Throughout the first half of the 20th century, gardens were explosively colourful and filled with as many types and families of flowers as possible. Today, modern and contemporary gardens tend to be defined by their clean, geometric lines. They’re often filled with sequences, patterns and avoid clutter and frills whenever possible.
Functionality and simplicity are key – everything has a place and purpose. Architectural appeal takes the front seat over ornamental value and texture and balance rule. This streamlined approach to garden design lends itself to structured plants, shrubs that can be carefully trimmed, and subtle but eye-catching greenery that’s easy to maintain.
We’ve put together a list of the five best plants for your modern garden and (because we’re here to help!) have provided advice on how to care for them so that they flourish.
Fast-growing, strong, versatile and affordable, bamboo is quickly becoming one of the most utilised plants in gardens of all types, especially modern gardens. Bamboo can be planted in flower pots, directly into the ground, and can be used as a way to divide areas or hide less attractive parts of your outdoor space. Because of its height and density, it’s the perfect ‘filler’ plant that creates levels while still being lovely to look at.
Caring for Bamboo: Bamboo needs at least one inch of water per week. The deeper the watering, the faster it will grow and the more protected it will be from drought. There’s no need to prune bamboo as the leaves protect the plant and return essential nutrients to the soil, helping the plant to grow. Just be careful which variety you buy as some can be quite invasive!
Box Plants (Buxus)
Commonly referred to as hedging plants, box plants can be transformed into whatever shape you like. Whether you’re looking for rounded focal points or a series of square plants that create a perimeter around your garden, the buxus is a must in any modern garden.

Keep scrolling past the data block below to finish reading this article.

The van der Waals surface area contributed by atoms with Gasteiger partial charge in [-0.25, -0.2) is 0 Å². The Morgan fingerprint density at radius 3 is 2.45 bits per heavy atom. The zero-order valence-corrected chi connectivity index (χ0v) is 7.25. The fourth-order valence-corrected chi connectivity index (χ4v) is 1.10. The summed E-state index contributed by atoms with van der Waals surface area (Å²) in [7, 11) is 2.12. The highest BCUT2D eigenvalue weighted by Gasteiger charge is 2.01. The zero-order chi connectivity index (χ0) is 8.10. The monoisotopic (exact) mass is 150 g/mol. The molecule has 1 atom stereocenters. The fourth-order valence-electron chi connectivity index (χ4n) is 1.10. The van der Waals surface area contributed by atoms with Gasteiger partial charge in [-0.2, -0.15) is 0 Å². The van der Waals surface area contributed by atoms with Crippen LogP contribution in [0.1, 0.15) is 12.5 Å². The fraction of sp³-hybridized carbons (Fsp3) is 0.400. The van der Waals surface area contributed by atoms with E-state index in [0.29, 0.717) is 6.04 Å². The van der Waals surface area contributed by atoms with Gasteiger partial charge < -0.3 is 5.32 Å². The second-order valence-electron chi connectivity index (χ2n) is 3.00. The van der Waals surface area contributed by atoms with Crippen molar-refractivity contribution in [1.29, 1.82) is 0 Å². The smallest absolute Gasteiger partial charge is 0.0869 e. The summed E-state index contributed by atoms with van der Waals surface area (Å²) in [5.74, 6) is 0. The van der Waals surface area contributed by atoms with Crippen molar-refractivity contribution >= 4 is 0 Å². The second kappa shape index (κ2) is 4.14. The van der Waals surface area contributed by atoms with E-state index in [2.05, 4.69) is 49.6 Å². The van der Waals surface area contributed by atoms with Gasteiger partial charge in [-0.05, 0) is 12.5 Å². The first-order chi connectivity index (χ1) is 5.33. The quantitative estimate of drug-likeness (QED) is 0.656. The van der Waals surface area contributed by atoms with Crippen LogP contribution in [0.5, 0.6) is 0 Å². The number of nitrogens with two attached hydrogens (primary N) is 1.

Caring for Box Plants: Box plants grow quite easily in most soils and climates. You should water them frequently after planting and in severe droughts but, once established, the buxus is quite resilient. Trim them twice a year, in June and September to maintain their shape.
Needle Grasses (Stipa)
Considerably more free-flowing than the first two plants on this list, needle grasses have become a staple in modern garden design. While they look amazing and seem to demonstrate a sense of movement when planted in multiples, they can hold their own when planted amongst other varieties of plants.
Caring for Needle Grasses: Come springtime, cut the plants just before (or as soon as!) new growth appears. They shouldn’t need another cut afterwards. Most needle grasses only need occasional waterings and are able to handle long periods of time without water. We recommend watering no more than once a week.
Over the last several years, succulents have been appearing everywhere, both in and outdoors. These meaty, symmetrical plants capture the air of the modern garden. While they’re most often seen planted individually in pots, they grow quite well in the ground and can even produce beautiful flower buds.
Caring for Succulents: Succulents don’t require much. They need occasional waterings (once every 2-3 weeks in summer) and a bit of sunshine.
Red Hot Poker (Kniphofia)
While modern gardens tend to utilize mostly muted colours, the Red Hot Poker adds the perfect splash of colour. These unique, vertical flowers can be found in shades of pink, orange, red, and yellow. Their bright buds are complemented by their grassy stems and, like needle grasses, they can add movement to an outdoor space.
Caring for Red Hot Pokers: Mulch new plants well and water thoroughly and regularly. Once autumn hits, remove the flower spike in order to encourage blooming next season!
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